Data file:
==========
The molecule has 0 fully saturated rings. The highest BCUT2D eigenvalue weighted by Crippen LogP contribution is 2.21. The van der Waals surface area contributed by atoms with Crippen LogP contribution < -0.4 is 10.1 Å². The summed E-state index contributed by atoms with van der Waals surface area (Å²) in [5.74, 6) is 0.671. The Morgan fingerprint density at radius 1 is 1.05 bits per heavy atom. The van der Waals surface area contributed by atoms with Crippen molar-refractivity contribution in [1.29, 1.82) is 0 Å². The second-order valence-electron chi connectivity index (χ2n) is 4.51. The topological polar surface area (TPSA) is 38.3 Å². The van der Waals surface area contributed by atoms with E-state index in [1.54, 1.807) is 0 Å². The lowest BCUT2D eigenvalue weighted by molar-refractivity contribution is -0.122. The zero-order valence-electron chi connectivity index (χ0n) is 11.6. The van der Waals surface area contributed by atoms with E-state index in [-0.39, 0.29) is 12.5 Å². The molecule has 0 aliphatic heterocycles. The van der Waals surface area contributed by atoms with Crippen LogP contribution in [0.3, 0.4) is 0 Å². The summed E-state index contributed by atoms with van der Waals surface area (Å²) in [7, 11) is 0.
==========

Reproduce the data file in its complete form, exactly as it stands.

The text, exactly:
The molecule has 0 fully saturated rings. The highest BCUT2D eigenvalue weighted by Crippen LogP contribution is 2.21. The van der Waals surface area contributed by atoms with Crippen LogP contribution < -0.4 is 10.1 Å². The summed E-state index contributed by atoms with van der Waals surface area (Å²) in [5.74, 6) is 0.671. The Morgan fingerprint density at radius 1 is 1.05 bits per heavy atom. The van der Waals surface area contributed by atoms with Crippen molar-refractivity contribution in [1.29, 1.82) is 0 Å². The second-order valence-electron chi connectivity index (χ2n) is 4.51. The topological polar surface area (TPSA) is 38.3 Å². The van der Waals surface area contributed by atoms with E-state index in [1.54, 1.807) is 0 Å². The lowest BCUT2D eigenvalue weighted by molar-refractivity contribution is -0.122. The zero-order valence-electron chi connectivity index (χ0n) is 11.6. The van der Waals surface area contributed by atoms with E-state index in [-0.39, 0.29) is 12.5 Å². The molecule has 0 aliphatic heterocycles. The van der Waals surface area contributed by atoms with Crippen LogP contribution in [0.3, 0.4) is 0 Å². The summed E-state index contributed by atoms with van der Waals surface area (Å²) in [7, 11) is 0.